If we were to stop there, this would be a huge story in and of itself. Unfortunately (or fortunately), there is far more to the overall proposal saga.
There are even more changes Major League Baseball would like to implement with the proposal. Along with eliminating 42 teams, MLB would like to reconstruct the entire minor league setup. Within the proposal, there would still be the standard Triple-A, Double-A, High Class-A, and Low-Class A. Under the proposed setup, the leagues would be redirected to be more geographically compact.
That change alone means an entirely different landscape. In Triple-A, the Pacific Coast League would drop from 16 teams to 10 teams, and the International League would grow to 20 teams. The Low Class-A South Atlantic League would take the biggest cut from 14 teams to just six. That would then make way for a whole new Mid-Atlantic League to form. The Northwest League, which is currently wielding a short-season format, would transition to full season.
From there, the topic of value comes back into the overall conversation. In addition to asking teams to move up or down levels, each level would be given a set value.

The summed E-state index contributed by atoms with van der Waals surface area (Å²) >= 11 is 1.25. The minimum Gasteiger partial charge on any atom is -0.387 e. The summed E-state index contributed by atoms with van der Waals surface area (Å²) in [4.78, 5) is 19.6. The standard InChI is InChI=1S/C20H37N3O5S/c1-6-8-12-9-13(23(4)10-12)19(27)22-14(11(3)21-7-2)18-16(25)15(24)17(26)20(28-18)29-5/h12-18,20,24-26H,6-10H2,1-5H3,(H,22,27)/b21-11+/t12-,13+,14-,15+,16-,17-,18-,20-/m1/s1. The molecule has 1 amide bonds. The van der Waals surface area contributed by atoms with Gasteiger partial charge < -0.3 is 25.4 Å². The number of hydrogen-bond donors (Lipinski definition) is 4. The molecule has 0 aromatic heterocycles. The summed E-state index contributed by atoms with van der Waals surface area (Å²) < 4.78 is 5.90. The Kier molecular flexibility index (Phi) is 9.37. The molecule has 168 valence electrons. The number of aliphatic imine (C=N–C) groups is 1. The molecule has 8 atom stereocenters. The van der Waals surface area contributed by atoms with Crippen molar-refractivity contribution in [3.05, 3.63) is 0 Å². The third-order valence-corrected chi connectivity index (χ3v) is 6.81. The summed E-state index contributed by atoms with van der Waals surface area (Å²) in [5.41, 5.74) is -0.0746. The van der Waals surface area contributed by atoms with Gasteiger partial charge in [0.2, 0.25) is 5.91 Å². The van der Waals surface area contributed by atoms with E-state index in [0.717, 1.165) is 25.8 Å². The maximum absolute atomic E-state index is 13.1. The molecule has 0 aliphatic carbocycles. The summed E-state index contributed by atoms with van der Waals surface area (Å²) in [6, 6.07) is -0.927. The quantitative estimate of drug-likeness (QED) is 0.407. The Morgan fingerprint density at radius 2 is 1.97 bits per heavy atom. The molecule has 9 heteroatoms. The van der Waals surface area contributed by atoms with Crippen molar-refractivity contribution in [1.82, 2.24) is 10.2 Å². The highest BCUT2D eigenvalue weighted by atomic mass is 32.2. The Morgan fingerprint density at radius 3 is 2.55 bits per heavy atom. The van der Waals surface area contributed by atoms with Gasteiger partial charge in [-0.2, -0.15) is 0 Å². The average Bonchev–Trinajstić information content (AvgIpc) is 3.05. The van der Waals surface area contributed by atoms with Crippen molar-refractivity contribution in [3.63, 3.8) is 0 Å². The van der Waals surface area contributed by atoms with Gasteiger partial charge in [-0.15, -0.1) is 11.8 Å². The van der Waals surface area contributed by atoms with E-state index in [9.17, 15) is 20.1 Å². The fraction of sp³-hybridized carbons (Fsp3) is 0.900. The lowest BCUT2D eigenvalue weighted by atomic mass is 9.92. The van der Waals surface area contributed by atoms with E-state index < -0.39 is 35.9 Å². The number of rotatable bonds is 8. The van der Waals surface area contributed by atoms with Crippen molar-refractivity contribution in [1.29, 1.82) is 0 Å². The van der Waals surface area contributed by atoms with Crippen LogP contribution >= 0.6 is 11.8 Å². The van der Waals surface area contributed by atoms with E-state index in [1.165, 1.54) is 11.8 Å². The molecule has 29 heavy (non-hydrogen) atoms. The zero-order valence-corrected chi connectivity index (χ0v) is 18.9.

As noted by BaseballAmerica, Triple-A would be valued at $20 million while Double-A would come in at $15 million. High-A would be valued at $10 million and Low-A at $8 million. Short-season and Rookie-level teams would be viewed at $6 million. From there, some rather unpopular changes would include teams moving from Single-A to Triple-A. These teams would have to pay $12 million to change leagues. On the other side of the spectrum, moves including going from Triple-A to High-A would earn a $10 million compensation.
This move would surely pull hairs because those proposed values do not match up with what the teams would actually go for on the open market. A Low-A team with high attendance could easily eclipse the value of a High-A team with low attendance and so forth. MLB has even talked about bringing in some independent league clubs to fill in any gaps.
Alongside the loss of 42 teams will be the loss of a plethora of players. Each MLB club would be restricted to 150-200 players within their minor league ranks. However, the proposal does not address those playing in the Dominican Summer League.